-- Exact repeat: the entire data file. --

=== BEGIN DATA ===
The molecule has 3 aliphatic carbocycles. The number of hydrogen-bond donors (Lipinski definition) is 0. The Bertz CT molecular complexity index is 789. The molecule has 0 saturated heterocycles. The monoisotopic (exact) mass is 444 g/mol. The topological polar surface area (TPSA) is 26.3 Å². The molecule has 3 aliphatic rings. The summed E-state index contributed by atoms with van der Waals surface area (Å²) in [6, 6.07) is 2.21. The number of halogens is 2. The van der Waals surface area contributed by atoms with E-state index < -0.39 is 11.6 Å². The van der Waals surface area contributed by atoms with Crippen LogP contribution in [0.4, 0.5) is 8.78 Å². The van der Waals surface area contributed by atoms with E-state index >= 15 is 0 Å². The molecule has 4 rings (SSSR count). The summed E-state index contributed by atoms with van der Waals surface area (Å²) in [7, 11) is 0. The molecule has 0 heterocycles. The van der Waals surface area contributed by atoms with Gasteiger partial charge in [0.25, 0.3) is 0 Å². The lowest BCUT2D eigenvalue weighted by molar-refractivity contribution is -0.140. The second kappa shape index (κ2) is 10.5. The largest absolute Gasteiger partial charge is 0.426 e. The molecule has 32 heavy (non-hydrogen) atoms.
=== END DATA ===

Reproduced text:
The molecule has 3 aliphatic carbocycles. The number of hydrogen-bond donors (Lipinski definition) is 0. The Bertz CT molecular complexity index is 789. The molecule has 0 saturated heterocycles. The monoisotopic (exact) mass is 444 g/mol. The topological polar surface area (TPSA) is 26.3 Å². The molecule has 3 aliphatic rings. The summed E-state index contributed by atoms with van der Waals surface area (Å²) in [6, 6.07) is 2.21. The number of halogens is 2. The van der Waals surface area contributed by atoms with E-state index < -0.39 is 11.6 Å². The van der Waals surface area contributed by atoms with Crippen LogP contribution in [0.4, 0.5) is 8.78 Å². The van der Waals surface area contributed by atoms with E-state index >= 15 is 0 Å². The molecule has 4 rings (SSSR count). The summed E-state index contributed by atoms with van der Waals surface area (Å²) in [7, 11) is 0. The molecule has 0 heterocycles. The van der Waals surface area contributed by atoms with Gasteiger partial charge in [0.25, 0.3) is 0 Å². The lowest BCUT2D eigenvalue weighted by molar-refractivity contribution is -0.140. The second kappa shape index (κ2) is 10.5. The largest absolute Gasteiger partial charge is 0.426 e. The molecule has 32 heavy (non-hydrogen) atoms.